Posts for July 15th 2011
This week, my husband and I celebrated our third wedding anniversary. It almost makes me sad that we aren't considered "newlyweds" anymore; thank goodness we still feel like we fit into this category. We're far from perfect, but we're still smitten with one another. I've been told that the way to a man's heart is through his stomach countless times, and while I partially agree with that cliché, the thoughtfulness that surrounds food often gets me much further.
Scheduling meaningful date nights can feel like another thing to pile on a to-do list — not to mention it can be tough on the pocketbook if, in your eyes, this means fancy restaurants and Broadway shows.
See how she transforms Tuesdays into terrific date nights — along with her favorite date night dinner! — when you read on.
- 7 showstopping recipes for paella. — KitchenDaily
- Photographic evidence that Top Chef 9 is in Texas. — Eater
- A week with Alinea's serviceware designer. — Huffington Post Food
- Why legalizing food trucks will only make things worse. — New York Times
- The future of famous French spot Le Bec-Fin doesn't look so hot. — Grub Street Philly
- What you should know before going vegan. — The Daily Meal
- Most common food product substitutes. — TLC
- Scotch lovers: try drinking Japanese whisky. — Food Republic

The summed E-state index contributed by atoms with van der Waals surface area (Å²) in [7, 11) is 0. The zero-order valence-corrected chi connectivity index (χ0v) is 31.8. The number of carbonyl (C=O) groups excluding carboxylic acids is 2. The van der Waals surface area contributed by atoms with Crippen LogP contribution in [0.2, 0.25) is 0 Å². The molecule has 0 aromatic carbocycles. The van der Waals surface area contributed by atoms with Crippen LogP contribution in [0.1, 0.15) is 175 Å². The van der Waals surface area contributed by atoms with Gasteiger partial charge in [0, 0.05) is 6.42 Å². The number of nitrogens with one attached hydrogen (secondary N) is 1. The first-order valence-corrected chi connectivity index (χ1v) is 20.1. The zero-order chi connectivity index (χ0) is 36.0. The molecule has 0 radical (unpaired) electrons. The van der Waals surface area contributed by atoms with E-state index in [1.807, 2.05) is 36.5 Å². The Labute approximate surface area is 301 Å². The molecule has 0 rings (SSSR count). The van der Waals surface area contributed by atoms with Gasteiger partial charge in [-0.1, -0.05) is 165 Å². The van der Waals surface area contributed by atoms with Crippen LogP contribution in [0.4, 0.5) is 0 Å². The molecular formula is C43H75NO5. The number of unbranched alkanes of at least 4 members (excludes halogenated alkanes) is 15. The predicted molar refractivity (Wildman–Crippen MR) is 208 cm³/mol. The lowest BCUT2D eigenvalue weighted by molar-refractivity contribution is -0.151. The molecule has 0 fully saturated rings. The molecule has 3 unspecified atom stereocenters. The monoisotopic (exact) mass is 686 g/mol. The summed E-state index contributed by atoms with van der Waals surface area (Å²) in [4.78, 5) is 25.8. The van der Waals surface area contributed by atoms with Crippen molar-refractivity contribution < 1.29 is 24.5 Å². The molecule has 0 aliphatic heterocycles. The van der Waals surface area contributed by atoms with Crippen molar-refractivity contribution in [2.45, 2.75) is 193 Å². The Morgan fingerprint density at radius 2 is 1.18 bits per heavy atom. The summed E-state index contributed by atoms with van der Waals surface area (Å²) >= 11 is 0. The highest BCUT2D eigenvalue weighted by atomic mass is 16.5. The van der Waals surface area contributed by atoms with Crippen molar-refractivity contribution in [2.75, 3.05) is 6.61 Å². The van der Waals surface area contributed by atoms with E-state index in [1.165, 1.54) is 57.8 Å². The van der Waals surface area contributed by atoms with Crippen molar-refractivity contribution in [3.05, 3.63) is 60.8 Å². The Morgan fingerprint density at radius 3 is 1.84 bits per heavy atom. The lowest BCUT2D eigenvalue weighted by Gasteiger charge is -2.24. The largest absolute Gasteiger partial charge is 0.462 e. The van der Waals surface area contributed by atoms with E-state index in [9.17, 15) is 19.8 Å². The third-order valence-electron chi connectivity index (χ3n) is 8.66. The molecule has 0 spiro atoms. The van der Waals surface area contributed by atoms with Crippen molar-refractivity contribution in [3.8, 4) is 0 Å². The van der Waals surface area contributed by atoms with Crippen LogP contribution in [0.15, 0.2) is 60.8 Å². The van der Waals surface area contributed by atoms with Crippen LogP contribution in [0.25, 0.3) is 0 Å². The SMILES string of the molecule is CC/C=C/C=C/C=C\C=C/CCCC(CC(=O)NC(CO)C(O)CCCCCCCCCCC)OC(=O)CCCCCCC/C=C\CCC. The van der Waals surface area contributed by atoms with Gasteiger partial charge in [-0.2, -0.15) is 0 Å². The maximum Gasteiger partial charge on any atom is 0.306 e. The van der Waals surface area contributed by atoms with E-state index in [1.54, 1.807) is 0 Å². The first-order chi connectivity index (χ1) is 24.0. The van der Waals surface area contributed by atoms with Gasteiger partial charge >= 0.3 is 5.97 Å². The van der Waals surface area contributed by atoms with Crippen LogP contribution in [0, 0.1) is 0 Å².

The recipe has mixed reviews, and I was a little worried that the resulting bite wouldn't be embraced by my all-female guests. However, these cakes blew my friends and I away! They were amazing.
The corn flavor is enhanced by spicy pepper Jack cheese, and the panko provides a perfectly crisp crust. Although they are rich, they're not heavy; they are satisfying and filling but still light. These cakes pair perfectly with a glass of sparkling wine! I highly recommend you make this hors d'oeuvre. Get the recipe here.
This inviting float, courtesy of Dice215, looks like one decadent drink!A grown-up float with bourbon vanilla ice cream, chocolate stout, whipped cream and caramel.
The fruit, which dates back to at least 800 B.C., was domesticated by the Aztecs, and has since become a staple of Latin American cooking. Tomatillos — which are widely available in the US today — are in season from May to November, peaking in August, which leaves us with ample time to take advantage of their bounty. Tomatillos grow inside a paper-like husk that is inedible. Although these little green bundles of love appear a little tricky to work with, they're surprisingly simple to prepare and even easier to enjoy. Learn how to do so when you read on.